I travel a great deal and sometimes get lost. It is then that I might ask a passer-by for directions. Generalising a bit, the kind of answer you get tends to vary from country to country.
During trips to the USA, I have either been told that the person I asked has absolutely no idea at all or I have been given very precise, accurate directions.
In the UK, if you ask directions from the average person you meet by chance, several things might happen. First of all, you might be given accurate directions. More likely, you will recieve a vaguer reply like:
“I think it’s somewhere in that direction. Follow that road, and then ask again.”
Because most British people want to be helpful, you might be told:
“I think I’ve heard of it. You could try going that way, but I’m not sure.”
But, it is very rare that you will be told:
“I’ve absolutely no idea.”
In India, asking directions can result in a small conference taking place. People within earshot of the person you first asked will join in the discussion. Often each person will point in a different diection in an attempt to be helpful and also to have the chance to meet a stranger. Like the Americans, who will happily admit ignorance of places that do not have any importance in their lives , many Indians also only know how to reach places where they need to be but not others. But, unlike the Americans, Indians do not want to disappoint visitors to their country by not supplying some kind of answer.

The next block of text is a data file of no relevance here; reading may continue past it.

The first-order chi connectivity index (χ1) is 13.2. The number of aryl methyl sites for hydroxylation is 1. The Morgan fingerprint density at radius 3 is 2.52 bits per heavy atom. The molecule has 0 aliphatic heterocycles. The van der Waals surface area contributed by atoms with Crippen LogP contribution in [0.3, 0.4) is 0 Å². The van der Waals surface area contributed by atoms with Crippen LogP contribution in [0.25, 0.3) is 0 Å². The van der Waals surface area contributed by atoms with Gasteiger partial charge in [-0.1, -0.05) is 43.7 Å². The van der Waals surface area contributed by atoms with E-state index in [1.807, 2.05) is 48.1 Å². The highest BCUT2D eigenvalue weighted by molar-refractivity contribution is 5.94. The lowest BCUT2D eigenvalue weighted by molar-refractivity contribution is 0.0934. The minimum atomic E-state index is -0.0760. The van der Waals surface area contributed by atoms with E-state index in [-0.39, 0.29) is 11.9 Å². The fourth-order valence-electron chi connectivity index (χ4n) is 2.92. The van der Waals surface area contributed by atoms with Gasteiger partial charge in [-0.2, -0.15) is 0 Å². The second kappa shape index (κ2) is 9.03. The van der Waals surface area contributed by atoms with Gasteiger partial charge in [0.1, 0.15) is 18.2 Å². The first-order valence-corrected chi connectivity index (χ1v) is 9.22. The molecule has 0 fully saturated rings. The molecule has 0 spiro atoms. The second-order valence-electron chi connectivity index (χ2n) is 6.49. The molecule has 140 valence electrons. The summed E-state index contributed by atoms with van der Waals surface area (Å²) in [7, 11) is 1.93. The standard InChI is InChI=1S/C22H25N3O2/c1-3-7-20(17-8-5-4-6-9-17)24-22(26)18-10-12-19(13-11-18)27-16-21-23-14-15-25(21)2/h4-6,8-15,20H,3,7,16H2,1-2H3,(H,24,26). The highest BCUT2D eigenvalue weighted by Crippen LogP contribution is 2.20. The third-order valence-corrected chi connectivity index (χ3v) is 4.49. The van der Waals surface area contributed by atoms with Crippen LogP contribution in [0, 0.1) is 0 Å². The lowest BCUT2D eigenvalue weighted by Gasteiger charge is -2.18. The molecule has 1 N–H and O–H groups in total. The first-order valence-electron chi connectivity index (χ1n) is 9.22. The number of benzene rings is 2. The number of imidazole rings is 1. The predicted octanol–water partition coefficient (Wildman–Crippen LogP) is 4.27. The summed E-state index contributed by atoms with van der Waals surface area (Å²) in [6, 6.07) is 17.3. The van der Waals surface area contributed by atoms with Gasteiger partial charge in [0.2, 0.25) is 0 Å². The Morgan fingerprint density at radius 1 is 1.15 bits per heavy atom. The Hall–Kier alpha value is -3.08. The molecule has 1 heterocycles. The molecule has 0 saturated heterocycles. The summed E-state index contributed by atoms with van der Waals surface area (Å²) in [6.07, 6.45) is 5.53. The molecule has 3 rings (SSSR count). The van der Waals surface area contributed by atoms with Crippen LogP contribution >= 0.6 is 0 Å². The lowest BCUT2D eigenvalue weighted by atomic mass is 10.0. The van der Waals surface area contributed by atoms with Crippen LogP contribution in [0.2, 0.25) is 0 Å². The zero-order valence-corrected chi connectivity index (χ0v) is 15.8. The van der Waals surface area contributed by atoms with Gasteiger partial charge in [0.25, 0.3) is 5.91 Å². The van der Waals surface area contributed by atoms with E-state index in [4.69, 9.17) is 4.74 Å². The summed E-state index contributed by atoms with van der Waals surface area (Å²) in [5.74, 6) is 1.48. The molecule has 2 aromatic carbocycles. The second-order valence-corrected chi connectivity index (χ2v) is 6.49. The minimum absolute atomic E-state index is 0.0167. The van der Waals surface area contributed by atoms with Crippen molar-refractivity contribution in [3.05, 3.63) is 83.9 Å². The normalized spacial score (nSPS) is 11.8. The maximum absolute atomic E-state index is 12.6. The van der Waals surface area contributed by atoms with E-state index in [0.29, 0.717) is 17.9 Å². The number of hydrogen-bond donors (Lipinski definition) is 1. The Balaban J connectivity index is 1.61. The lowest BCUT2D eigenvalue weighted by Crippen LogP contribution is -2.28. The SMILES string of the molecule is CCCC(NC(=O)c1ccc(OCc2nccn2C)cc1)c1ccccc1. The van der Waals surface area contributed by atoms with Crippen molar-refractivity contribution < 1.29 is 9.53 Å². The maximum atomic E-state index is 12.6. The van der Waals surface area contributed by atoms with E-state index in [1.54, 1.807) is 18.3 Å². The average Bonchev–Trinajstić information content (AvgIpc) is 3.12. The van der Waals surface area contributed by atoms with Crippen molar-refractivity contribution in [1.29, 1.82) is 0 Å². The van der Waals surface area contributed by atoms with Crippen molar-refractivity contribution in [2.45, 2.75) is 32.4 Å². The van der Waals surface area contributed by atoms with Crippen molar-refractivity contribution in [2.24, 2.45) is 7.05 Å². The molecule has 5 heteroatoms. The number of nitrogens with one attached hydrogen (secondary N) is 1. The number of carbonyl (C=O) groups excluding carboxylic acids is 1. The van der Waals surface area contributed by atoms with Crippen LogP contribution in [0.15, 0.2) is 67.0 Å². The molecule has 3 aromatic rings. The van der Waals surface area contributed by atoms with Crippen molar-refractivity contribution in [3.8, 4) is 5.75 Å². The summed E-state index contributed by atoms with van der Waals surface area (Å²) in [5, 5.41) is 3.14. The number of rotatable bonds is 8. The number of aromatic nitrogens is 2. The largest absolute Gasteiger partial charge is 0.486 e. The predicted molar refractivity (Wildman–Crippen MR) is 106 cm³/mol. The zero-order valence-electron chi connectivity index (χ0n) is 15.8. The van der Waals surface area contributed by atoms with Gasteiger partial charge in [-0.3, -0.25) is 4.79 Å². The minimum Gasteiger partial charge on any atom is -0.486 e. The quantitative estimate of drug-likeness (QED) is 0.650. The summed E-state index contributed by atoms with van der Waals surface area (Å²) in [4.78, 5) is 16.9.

Of course, all of the above is highly generalised. But, here is one specific example, which occurred in Istanbul, Turkey. We were looking for some place of interest, but could not find it. We entered a shop. Without having any knowledge of Turkish, we managed to make it clear what we were looking for. Without hesitation, the shop keeper abandoned what he was doing, becckoned us to follow him, and then walked with us through the area until we reached our desired destination.